An Acacia by any other name?
In 2011, at the International Botanical Congress in Australia, it was decided (based on new DNA evidence) to split the Acacia genus into several different genera, each of which are monophyletic. Since Australia has by far the most species in the old genus the name Acacia is now reserved for their wattles, which is why there are no longer any indigenous Acacia trees in Botswana!
The African Acacia species (in the broad sense) have since been grouped in two distinct genera: Vachellia and Senegalia. These two genera can generally be separated in the field because Vachellia has round head-like fluffy flowers and spinescent stipules (thorns) whilst Senegalia has fluffy flowers arranged in a spike and non-spinescent stipules.
The classic umbrella thorn is an archetype of Botswana landscape. It is Vachellia tortilis (Forssk.) Gallaso & Banfi commonly called Mosu in Setswana and was previously called Acacia tortilis. The genus name Vachellia is in honour of George Harvey Vachell (1789 – 1839) who was chaplain to the British East India’s Company factory in Macao, China. He arrived in China in 1828 and remained resident in Macau until 1836, bar a leave of absence in 1832. In his spare time he collected plants in the vicinity, discovering a number of new taxa. The specific name tortilis comes from Latin and means twisted (tortured) and refers to the shape of the seedpod.
The elegant Mosu usually reaches a height of between 4 to 8m but it can reach 20m. The crown is dense, umbrella-like and flat-topped. Leaves are compound and the leaflets are very small often blue-green. The bark on the trunk is rough and varies from medium grey to almost black, with longitudinal fissures. The tree is armed with a mixture of long, straight, slender thorns and short, hooked thorns; paired at nodes. Straight and hooked thorn pairs usually alternate at consecutive nodes, but a pair may comprise one hooked and one straight thorn. The flowers are white, cream or yellow, and highly aromatic, clustered in round balls in leaf axils. They usually appear about midsummer but have been observed as late as February.
The fruit is a characteristic twisted brownish pod which may be either are rolled up into a tight circle or wound into a helix of three or four turns, like a coil spring. They are longitudinally veined, somewhat woody, and usually glabrous and dry out to a light khaki colour. They occur in bunches and are indehiscent (not opening when ripe). Pods contain up to 14 seeds, some of which often do not mature. The seeds are greenish brown with a dark brown horseshoe-pattern; they are an almost circular, small flattened pill shape.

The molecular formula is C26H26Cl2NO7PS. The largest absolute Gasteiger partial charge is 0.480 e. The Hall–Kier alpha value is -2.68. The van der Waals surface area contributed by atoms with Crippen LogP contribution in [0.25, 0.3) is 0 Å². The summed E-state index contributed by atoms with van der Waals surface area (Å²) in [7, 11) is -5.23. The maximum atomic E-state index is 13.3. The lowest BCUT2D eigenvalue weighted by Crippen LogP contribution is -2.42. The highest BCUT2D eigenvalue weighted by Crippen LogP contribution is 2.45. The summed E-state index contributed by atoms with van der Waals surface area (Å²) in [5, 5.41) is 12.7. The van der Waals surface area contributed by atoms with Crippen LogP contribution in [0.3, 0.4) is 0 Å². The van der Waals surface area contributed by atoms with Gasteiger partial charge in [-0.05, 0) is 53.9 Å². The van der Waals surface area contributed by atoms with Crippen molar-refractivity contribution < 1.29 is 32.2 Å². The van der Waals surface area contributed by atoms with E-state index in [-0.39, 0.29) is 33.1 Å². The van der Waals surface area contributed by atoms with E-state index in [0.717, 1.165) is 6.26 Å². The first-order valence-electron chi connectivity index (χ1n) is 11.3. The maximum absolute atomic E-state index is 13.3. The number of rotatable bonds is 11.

Where does it grow? The umbrella thorn is common and widespread in Botswana. It may occur on clay or loam soils in a variety of types of woodland, generally near floodplains and pans. It also grows well on alkaline sandy or rocky soils. It is tolerant of severe drought as it a phreatophyte meaning that the plant’s roots are long can draw on deep aquifers. It tolerates strong salinity and short duration seasonal waterlogging. Mosu withstands wide temperature variations from Celsius subzero to mid-40s.
Vachellia tortilis has positive environmental impact as it is Nitrogen fixing species and thus a soil improver. It is used in erosion control since it is able to grow quickly and stabilize shifting sand dunes or hillslopes. Around the edges of the Okavango delta you may still see swathes of dead trees which include many V. tortilis, this is because of they were drowned by the prolonged high water flood levels of 2011-2012. The flood water has reclaimed these flood plains back to forb, grass and sedge species.
What is Mosu used by or for?
Galago (scientific name) aka Bush babies (English common name) or Nagapies (Afrikaans common name) or Mogwele (in Setswana) love the gum Mosu exudes. They will frequent the trees on a regular basis especially if fresh water is also available for a drink after their gooey snack.
The timber is used for fence posts, firewood and furniture. The pods and leaves are highly nutritious and are browsed by game and livestock. Gum is edible. The thorny branches are used to erect temporary cages and pens for livestock control. Bark is said to be a good source of tannin. Vervet monkeys and baboons eat the young green pods whilst other animals eat will those which have fallen to the ground.
Herbarium sheet scans funded by Desert and Delta Safaris together with SLM Ngamiland as part of the data Mobilization Project of PSUB herbarium.
Text and photographs by Mmusi Mmusi,
Herbarium Assistant at PSUB Herbarium, Okavango Research Institute
Text edited by Frances Murray-Hudson,
Project Assistant, PSUB Herbarium Data Mobilization, Okavango Research Institute
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